Posts Tagged ‘breast cancer’
Susie Turrey is a breast cancer survivor who wanted to share her breast cancer journey with us. We thank her for telling her story.
Susie writes, “My breast cancer journey was not only an emotional, physical and spiritual experience, it was a financial journey as well. I’ve written about my journey on my blog, but today I want to talk about the cost of cancer care, even with good insurance. Now that treatment’s almost a year ago, I can talk about money.”
Breast Cancer Journey: The Cost Of Cancer Care (more…)
by Jan James, Founder
On August 28, 2016, Provision Project hosted our first-ever “Bowling for Boobies” event in Mesa, AZ.
Volunteers got to the AMF Mesa Lanes early to help set up raffle prizes, prayer bears and “booby cupcakes,” all to help raise money for women in active treatment for breast cancer.
Then all of a sudden, it happened.
It was definitely an (more…)
Final post in a series on Life After Cancer.
by Lynne Hartke
When my husband was in college, he and a group of friends went spelunking in an undeveloped cave near Columbia, Missouri called Devil’s Icebox.
Unbeknownst to them, while they spent hours exploring the the 6.25 miles of underground passages, it had started raining. When they attempted to return to the entrance, through a narrow tunnel where they had to meander like snakes on their bellies, they noticed the water was rising.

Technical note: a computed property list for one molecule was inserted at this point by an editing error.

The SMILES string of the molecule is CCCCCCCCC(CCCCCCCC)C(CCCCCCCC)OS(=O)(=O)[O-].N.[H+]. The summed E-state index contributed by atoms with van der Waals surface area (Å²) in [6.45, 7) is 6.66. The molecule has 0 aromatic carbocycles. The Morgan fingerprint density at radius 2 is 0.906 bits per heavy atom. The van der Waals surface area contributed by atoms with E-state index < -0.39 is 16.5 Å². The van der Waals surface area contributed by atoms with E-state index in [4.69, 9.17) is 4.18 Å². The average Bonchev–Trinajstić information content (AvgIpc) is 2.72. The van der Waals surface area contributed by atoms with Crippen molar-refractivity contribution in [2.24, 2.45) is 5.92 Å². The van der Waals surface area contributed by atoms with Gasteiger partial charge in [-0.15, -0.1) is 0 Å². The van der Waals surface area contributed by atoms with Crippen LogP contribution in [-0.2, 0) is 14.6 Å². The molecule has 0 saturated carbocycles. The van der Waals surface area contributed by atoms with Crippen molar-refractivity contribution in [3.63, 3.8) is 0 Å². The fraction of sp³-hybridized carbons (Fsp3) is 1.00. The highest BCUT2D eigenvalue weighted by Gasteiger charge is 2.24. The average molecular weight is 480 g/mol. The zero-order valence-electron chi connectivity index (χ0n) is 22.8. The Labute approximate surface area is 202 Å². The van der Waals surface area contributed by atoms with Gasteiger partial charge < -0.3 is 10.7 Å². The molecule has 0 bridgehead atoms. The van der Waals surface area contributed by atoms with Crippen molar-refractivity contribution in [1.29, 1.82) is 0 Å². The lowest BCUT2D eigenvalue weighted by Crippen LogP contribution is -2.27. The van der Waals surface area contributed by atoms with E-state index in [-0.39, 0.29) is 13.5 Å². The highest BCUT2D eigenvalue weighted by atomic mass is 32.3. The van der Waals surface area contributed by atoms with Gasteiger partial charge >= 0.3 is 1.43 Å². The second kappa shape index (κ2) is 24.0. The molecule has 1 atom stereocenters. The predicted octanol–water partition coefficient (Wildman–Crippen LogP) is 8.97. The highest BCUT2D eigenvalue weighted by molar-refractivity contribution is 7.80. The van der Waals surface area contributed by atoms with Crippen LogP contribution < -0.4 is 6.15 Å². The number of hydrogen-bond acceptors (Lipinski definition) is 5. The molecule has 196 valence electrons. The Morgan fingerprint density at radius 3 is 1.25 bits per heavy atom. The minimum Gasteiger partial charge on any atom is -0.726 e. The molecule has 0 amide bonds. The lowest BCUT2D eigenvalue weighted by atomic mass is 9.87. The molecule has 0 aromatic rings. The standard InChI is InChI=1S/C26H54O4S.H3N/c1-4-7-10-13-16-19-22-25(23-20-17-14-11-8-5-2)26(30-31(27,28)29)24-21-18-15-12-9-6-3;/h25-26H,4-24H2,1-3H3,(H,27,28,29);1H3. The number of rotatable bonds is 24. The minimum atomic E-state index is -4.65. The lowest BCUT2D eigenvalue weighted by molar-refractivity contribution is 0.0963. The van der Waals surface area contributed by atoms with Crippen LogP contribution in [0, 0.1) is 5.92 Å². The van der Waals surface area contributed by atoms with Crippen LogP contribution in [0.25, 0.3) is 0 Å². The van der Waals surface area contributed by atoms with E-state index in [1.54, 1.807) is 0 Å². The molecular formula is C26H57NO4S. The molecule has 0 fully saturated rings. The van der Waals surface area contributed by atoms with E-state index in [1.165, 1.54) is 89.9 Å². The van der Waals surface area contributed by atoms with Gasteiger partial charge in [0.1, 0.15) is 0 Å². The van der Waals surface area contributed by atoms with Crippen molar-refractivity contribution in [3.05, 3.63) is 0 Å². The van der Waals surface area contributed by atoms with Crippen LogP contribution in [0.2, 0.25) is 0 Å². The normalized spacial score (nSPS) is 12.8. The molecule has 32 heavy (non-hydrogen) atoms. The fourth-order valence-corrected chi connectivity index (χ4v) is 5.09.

The only place to gasp for air was when there was a break in the rocks in the ceiling. An air pocket. In the scramble to get out of the narrow section and save their lives, all the lights in their carbide head lamps got drenched.
Their lights extinguished.
Cancer does not only touch our lives. Cancer touches the lives of those closest to us. How to we handle the relationship challenges and losses? Continuing in a series on Life After Cancer.
by Lynne Hartke
“Will you die like Grandma?” my then-sixteen-year-old daughter asked when I told her I had breast cancer.
“One day [my son] saw me struggling to sit up,” Tina wrote about a time after her mastectomy. “I couldn’t hug him due to the pain. He stood against the wall, and I saw fear in his eyes. No child should ever have to fear the appearance of their mother… but there it was…that look of fear. Even as I write this, the tears start welling up.”
Cancer does not only touch our lives. Cancer touches the lives of those closest to us.
After cancer treatment, many survivors feel like a fish out of water, on the outside looking in, with emotions all over the place. How do you fit into life again? This is the third in a series on Life After Cancer.
by Lynne Hartke
“I had a wedding to attend in Las Vegas,” Denise wrote when I asked her about the emotional changes and losses of life after cancer. “I was determined to attend. The wedding was for a daughter of a dear childhood friend. The date was circled, labeled and engraved in stone. The good news is that I made it to the wedding, but it was a challenge. Probably more mental, than physical. I had about 1/4 inch of hair, boyish looking and the ugliest slate-gray EVER since I wasn’t allowed to color it yet.”